Dragonfly and Damselfly Identification Help

Have you spotted a Dragonfly or Damselfly and need help to identify it? 

The following tips should help you to identify most species.

 

This page does not currently include most vagrant and migratory species. For these species visit our species profile pages.

For a more comprehensive guide to Dragonfly identification please check out the range of fantastic Dragonfly guide books avaliable via our shop.

 

Is it a Dragonfly or a Damselfly?

These are general differences between the two groups.

         

Dragonfly  (suborder = Anisoptera)

Robust body

Wings open at rest

Front wings and back wings different in shape

Eyes touching at top of the head (there are some exceptions)

Flight strong and purposeful

Damselfly  (suborder = Zygoptera)

Thin, delicate body

Wings closed at rest (there are some exceptions)

Both pairs of wings are the same shape

Eyes not touching at top of head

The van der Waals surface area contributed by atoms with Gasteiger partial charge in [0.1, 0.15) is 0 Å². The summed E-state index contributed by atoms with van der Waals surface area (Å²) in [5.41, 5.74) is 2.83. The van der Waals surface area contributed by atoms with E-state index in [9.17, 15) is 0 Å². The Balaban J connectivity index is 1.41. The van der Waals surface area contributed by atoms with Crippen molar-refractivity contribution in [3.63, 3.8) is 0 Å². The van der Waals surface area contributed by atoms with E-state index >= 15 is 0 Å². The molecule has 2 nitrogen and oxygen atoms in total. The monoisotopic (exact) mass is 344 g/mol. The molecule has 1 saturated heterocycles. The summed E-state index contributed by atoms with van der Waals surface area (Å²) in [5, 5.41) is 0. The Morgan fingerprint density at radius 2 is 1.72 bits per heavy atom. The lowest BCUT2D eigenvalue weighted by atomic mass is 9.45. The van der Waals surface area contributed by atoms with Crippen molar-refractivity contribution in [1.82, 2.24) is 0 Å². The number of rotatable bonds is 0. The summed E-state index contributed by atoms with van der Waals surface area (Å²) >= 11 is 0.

Flight weak and fluttering

 

Dragonflies

Choose which group most closely matches your specimen and then click on the image for more information. 

 

Hawkers and Similar Species

Darters, Chasers and Skimmers

Emeralds

Generally dark with bright spots or stripes. Some mostly brown. Can be brightly coloured with a thick black mid-line stripe. Never with dark wing marks other than the wingspots (rectangular marks at the tip). Generally large, robust but thin bodied.

Generally with a blue, red, yellow or brown body or a combination of some of these colours. Sometimes with black markings. Some with additional dark marks on the wings. Generally smaller and stout bodied.